When an employee fails to return from FMLA leave, for at least 30 calendar days, the employer may demand payment of its share of the health premiums paid during the leave. However, that may not be easy, and it may not be sensible.
Most state wage and hour laws do not permit an employer to collect such monies by withholding final paychecks and/or vacation pay. If the employee doesn’t voountarily pay, an employer must proceed to court and sue the employee to recover its share of premium payments.
Unfortunately, a favorable court ruling will likely cost the employer more than it will recoup.
Furthermore, an employer is not entitled to recover its share of premium payments if the employee fails to return to work because of:
When an employee fails to return to work because of the continuation, recurrence, or onset of a serious health condition, thereby precluding the employer from recovering its share of health benefit premium payments made on the employee’s behalf during a period of unpaid FMLA leave, the employer may require medical certification of the employee’s or the family member’s serious health condition. Such certification is not required unless requested by the employer.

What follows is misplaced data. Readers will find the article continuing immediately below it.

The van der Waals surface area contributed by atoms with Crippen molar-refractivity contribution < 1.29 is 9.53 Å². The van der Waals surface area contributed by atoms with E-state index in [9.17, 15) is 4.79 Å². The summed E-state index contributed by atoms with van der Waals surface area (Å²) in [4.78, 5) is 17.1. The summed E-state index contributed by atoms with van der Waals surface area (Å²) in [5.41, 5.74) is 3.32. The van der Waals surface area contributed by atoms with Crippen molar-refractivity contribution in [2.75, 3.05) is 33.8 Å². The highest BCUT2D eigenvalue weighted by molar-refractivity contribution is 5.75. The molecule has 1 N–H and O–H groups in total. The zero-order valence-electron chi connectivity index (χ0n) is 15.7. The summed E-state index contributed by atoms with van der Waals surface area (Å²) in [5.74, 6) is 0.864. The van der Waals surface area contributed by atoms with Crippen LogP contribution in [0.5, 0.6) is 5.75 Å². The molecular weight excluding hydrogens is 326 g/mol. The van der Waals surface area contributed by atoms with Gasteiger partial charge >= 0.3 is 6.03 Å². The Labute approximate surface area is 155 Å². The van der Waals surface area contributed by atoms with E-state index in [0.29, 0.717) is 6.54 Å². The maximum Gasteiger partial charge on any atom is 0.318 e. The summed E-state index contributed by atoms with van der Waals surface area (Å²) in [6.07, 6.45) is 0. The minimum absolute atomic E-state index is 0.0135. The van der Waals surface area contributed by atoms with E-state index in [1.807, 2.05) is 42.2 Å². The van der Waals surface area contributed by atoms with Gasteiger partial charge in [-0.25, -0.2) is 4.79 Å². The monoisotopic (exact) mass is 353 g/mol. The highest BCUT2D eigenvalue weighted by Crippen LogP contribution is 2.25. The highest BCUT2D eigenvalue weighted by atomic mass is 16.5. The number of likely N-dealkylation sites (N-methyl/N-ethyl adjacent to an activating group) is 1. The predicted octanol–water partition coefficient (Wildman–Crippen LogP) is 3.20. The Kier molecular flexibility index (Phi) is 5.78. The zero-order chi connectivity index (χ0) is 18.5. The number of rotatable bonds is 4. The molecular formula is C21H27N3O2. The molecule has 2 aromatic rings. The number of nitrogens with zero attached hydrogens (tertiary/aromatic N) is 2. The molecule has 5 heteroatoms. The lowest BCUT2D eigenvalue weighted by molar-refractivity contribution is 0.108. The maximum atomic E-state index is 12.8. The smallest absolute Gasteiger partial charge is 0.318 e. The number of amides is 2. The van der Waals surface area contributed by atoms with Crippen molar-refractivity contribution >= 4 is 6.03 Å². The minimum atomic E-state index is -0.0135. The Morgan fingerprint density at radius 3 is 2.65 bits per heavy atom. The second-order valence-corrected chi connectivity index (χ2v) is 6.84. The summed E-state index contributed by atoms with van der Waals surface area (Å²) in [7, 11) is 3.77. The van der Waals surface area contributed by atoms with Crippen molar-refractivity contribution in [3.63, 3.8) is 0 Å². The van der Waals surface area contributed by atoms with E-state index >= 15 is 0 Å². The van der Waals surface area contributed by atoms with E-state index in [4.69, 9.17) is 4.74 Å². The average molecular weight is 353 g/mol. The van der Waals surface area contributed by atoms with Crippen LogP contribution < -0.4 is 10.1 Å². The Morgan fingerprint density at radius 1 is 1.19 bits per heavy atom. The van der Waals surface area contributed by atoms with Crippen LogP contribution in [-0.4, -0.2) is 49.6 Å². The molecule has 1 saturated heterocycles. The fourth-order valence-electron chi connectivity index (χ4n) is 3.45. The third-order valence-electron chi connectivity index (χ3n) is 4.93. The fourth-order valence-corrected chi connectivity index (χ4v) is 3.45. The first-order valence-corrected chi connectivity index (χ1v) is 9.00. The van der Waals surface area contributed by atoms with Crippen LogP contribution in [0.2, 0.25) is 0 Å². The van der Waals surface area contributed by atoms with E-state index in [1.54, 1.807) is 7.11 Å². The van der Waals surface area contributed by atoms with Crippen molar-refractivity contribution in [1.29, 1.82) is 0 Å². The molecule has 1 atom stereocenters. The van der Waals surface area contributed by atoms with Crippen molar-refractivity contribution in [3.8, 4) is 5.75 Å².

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The employee is required to provide medical certification in a timely manner or within 30 days from the date of the employer’s request. If the employer requests medical certification and the employee does not provide it in a timely manner, or the reason for not returning to work does not meet the test of other circumstances beyond the employee’s control, the employer may recover 100 percent of the health benefit premiums it paid during the period of unpaid FMLA leave.
If the employer chooses to maintain other benefits (e.g., life insurance, disability insurance) by paying the employee’s co-payment during FMLA leave, the employer is entitled to recover only the employee’s share of the premiums for these benefits.
Furthermore, if paid leave is substituted for unpaid FMLA leave, the employer may not recover its share of health insurance or other nonhealth benefit premiums.
FMLA hassles—they just won't go away, will they? And, now, of course, there are all the new FMLA responsibilities—like military leave and reinstatement. Shell-shocked?
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